If you’re thinking of selling your business, the most important factor to consider is the potential purchase price you can expect to realistically receive from the sale. No two businesses are exactly alike, and it is critically important for a professional business broker to evaluate your business properly. Let’s explore the various factors and methodology used to see how much your business is potentially worth.
Business Sale Valuations Ultimately Dependent on Owner Benefit
Most buyers typically ask themselves one simple question: How much money can I make from owning the business that I am purchasing? The answer of course depends on how much money the business makes today for the current owner (the seller), and how much money the business will make in the future for the buyer.
What is Owner Benefit?
- Owner benefit is simply the total amount of monetary benefit that an owner derives from a business.
- The owner benefit may accrue from a variety of different sources such as taxable profits, the owner’s salary, and any personal expenses of the owner that flows through the business.
- There are many hidden assets that comprise owner benefit, such as expenses or salary paid to non-working family members of the owner.
- Importantly, owner benefit is different from EBITDA (Earnings Before Interest, Taxes, Depreciation, and Amortization) because EBITDA does not include the owner’s salary, irregular expenses, or personal expenses that flow through the business.
- For small business sales, it is critical to use owner benefit rather than what the net profit appears to be from a tax return or profit and loss statement.
- Only the owner benefit will tell the true picture of the profitability of a business.
Use A Multiple of Owner Benefit To Determine What A Business is Worth
The typical rule of thumb in business sales is to apply a multiple of 2-4 times the owner benefit in order to derive the approximate value of the business. For example, if the owner benefit is found to be $200,000, then the general valuation range of the business is $400,000-$800,000 (or 2-4 x $200,000). The buyer of the business would thus expect to receive his or her investment back in two to four years. As we will see, this range depends on several factors. If the factors accelerate the buyer’s return on investment (by shortening the time in which the buyer may expect to receive their investment back), then the valuation multiple will increase.
Factors Affecting Valuation of Business Sales
Quality of Financials Affect Business Valuation
First, the quality of the seller’s financials will greatly affect the business valuation multiple assigned to the owner benefit. Without transparent financials that coherently explain and prove the actual owner benefit of the seller, it is difficult for a buyer to believe (and thus pay for) the owner benefit that is being represented. Moreover, if the financials show that the owner benefit is increasing over time, then the valuation range will increase.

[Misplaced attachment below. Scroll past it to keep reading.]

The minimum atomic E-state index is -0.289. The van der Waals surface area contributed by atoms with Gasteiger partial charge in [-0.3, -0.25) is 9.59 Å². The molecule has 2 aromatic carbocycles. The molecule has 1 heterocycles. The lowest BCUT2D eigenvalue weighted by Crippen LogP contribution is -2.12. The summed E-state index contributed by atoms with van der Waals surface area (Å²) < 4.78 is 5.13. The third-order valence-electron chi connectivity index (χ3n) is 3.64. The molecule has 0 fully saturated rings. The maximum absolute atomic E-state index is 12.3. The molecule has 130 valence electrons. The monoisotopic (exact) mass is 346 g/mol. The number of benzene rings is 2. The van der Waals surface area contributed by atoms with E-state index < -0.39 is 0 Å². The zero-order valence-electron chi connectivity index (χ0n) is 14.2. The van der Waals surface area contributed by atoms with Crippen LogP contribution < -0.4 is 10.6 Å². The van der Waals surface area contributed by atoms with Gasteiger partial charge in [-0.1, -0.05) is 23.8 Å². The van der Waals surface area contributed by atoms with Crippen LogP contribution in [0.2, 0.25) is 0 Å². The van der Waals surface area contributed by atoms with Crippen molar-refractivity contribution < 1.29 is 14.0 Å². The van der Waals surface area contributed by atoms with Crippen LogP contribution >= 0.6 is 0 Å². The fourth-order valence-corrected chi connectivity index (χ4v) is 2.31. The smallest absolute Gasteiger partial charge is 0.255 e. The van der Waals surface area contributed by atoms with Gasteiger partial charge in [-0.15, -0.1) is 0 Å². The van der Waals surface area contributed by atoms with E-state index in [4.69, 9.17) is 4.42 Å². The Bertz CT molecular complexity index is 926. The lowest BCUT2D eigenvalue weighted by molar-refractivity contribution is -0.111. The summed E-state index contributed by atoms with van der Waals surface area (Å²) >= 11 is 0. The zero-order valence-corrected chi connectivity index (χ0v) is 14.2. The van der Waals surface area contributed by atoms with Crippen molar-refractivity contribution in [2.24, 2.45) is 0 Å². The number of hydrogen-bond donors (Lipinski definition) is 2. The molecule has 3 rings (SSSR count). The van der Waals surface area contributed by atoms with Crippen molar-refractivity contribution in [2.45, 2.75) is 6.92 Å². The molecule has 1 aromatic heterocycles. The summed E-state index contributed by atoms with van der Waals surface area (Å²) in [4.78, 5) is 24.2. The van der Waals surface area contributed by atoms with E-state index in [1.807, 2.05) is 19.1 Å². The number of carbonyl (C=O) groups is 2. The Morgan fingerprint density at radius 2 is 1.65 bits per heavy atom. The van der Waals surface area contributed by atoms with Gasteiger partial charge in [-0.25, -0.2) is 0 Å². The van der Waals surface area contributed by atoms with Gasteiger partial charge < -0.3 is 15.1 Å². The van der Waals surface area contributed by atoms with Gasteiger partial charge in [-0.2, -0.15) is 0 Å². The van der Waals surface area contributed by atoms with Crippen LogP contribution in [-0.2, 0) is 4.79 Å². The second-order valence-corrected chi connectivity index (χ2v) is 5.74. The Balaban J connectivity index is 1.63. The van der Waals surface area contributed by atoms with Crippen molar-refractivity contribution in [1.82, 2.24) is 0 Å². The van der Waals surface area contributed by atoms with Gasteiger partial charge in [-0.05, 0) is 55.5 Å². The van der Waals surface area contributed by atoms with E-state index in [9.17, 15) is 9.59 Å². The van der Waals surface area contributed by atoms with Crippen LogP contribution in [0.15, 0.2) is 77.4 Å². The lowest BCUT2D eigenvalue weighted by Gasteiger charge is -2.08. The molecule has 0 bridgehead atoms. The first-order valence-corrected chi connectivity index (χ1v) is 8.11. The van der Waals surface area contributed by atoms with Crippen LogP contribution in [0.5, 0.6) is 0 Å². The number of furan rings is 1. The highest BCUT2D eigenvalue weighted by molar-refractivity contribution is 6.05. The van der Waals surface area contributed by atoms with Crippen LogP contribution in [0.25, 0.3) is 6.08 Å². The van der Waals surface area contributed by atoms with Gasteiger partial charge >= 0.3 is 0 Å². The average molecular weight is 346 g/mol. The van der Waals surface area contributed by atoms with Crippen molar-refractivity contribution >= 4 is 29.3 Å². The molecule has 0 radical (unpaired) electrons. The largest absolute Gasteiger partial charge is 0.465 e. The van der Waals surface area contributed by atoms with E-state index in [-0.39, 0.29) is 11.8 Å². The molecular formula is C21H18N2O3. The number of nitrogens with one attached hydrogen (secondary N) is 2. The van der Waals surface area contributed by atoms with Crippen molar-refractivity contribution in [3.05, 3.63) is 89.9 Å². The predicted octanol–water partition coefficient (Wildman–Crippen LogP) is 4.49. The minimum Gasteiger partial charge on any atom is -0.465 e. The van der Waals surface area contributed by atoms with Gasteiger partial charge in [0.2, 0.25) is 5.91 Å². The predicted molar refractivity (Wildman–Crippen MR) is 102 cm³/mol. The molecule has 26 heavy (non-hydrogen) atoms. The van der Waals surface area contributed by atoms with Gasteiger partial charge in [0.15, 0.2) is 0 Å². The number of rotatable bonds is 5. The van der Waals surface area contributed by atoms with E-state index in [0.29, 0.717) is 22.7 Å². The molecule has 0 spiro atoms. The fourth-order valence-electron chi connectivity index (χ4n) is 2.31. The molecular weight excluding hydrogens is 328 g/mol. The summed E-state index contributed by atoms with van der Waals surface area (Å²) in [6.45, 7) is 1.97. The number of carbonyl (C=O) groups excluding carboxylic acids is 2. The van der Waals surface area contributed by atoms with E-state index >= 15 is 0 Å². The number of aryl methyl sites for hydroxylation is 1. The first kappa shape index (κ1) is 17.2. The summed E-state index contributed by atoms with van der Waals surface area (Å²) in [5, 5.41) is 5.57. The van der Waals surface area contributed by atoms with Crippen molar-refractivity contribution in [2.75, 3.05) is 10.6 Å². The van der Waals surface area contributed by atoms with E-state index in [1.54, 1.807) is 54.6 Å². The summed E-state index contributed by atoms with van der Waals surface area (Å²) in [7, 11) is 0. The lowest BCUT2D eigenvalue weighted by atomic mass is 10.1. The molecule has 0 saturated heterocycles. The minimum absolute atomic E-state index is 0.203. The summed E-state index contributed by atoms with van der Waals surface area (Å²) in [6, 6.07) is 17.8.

Physical Assets Affect Business Valuation
Next, the physical assets of the business (at depreciated value) must be factored in to the valuation multiple. Physical assets include owned equipment as well as leasehold improvements that will benefit the buyer. In some cases, physical assets comprise the bulk of the valuation if there are minimal or non-existent profits.
Lease Affects Business Valuation
If the business premises is under a lease, then the quality and length of the lease will greatly affect business valuations. Particularly in retail businesses – especially restaurants – a buyer will be much more willing to pay a higher multiple of owner benefits if they are secure in the knowledge that they have a favorable long term lease where their rent is at least below ten percent of total sales.
Seller’s Role in Business Affects Business Valuation
Another major factor affecting the valuation range is the degree on which the seller of the business is involved in the day to day operations of the business. The more involved the owner is in the business, then the lower the valuation range. This is because it is much harder to replace a working owner with a special skill set or to whom employees, customers, or suppliers may be loyal. Buyers will thus discount the owner benefit of the seller because they may not be comfortable that the owner benefit will remain the same when the seller is no longer running the business.
Competitive Advantages of the Business Affects Business Valuation
Finally, the overall competitive positioning and niche of the business being sold must be examined. A business will be assigned a higher valuation multiple if it is insulated from competition (healthcare companies for example have valuable government licenses thus creating barriers to entry of new competitors), has high margins, and has established a unique niche in the marketplace that is difficult to replicate.
Every business owner should understand what their business is worth and why. A professional and competent business broker will explain the valuation and methodology to the seller and to potential buyers.
Give Martin at Five Star Business Brokers of Palm Beach County a call today for a FREE evaluation of your business.